The next day after leaving this place we came to the Natural, or Santa Fe Pass, and camped that night at the well-known place called the Forks. From this point there is one road leading in a more southerly direction, and frequently selected by emigrants after arriving at the Forks, though the other road is said, by those best acquainted, to possess many advantages. At this place we found that the disaffection, which had appeared for some time before, was growing more and more incurable; and it began to break out into a general storm. Several of our number resolved upon taking the south road; but this resolution was reached only as a means of separating themselves from the remainder of the train; for the intention really was to become detached from the restraints and counsels that they found interfering with their uncontrollable selfishness. There seemed to be no possible method by which these disturbing elements could be quelled, The matter gave rise to an earnest consultation and discussion upon the part of the sober and prudent portion of our little band ; but all means and measures proposed for an amicable adjustment of variances and divisions, seemed powerless when brought in contact with the unmitigated selfishness that, among a certain few, had blotted out from their view the one object and system of regulation that they had been instrumental in throwing around the undertaking at first.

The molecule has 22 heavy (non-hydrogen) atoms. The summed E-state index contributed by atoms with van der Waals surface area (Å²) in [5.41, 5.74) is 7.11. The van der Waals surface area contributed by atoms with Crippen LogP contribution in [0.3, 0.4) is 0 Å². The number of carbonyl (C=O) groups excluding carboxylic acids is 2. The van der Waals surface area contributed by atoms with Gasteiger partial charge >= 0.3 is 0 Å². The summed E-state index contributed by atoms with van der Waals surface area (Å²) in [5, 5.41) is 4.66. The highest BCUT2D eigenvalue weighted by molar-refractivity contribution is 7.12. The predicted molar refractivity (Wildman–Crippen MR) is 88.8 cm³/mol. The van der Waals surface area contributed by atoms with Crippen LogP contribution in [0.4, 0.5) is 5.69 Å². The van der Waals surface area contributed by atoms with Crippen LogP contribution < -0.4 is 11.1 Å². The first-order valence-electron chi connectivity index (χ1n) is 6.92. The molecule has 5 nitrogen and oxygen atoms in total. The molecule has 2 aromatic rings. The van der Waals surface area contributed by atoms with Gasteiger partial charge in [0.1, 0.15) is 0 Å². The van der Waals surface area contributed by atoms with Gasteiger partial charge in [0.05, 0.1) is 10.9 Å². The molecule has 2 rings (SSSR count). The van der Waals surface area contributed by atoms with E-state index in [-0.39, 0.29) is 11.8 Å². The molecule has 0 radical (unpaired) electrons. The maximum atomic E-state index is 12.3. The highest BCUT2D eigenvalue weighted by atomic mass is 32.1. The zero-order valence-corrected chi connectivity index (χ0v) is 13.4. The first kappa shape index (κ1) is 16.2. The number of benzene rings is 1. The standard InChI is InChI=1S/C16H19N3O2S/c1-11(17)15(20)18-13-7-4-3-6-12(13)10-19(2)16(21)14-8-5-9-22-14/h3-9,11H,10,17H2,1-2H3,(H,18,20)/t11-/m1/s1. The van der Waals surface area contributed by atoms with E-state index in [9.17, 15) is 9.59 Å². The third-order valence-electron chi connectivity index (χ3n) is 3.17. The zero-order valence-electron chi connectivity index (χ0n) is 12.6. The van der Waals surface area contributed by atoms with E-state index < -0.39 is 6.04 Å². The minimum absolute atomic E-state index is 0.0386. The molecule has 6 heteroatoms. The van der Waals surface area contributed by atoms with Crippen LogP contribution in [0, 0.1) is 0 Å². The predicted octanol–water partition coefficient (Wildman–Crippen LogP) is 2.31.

We now saw a sad illustration of the adage that "it is not all gold that glitters." The novelty of the scene, together with every facility for personal comfort and enjoyment, may suffice to spread the glad light of good cheer about the first few days or weeks of an emigrating tour upon these dreary plains ; but let its pathway be found among hostile tribes for a number of weeks ; let a scarcity of provisions be felt; let teams begin to fail, with no time or pasturage to recruit them ; let inclement weather and swollen streams begin to hedge up the way ; these, and more that frequently becomes a dreadful reality, have at once a wonderful power to turn every man into a kingdom by himself, and to develop the real nature of the most hidden motives of his being.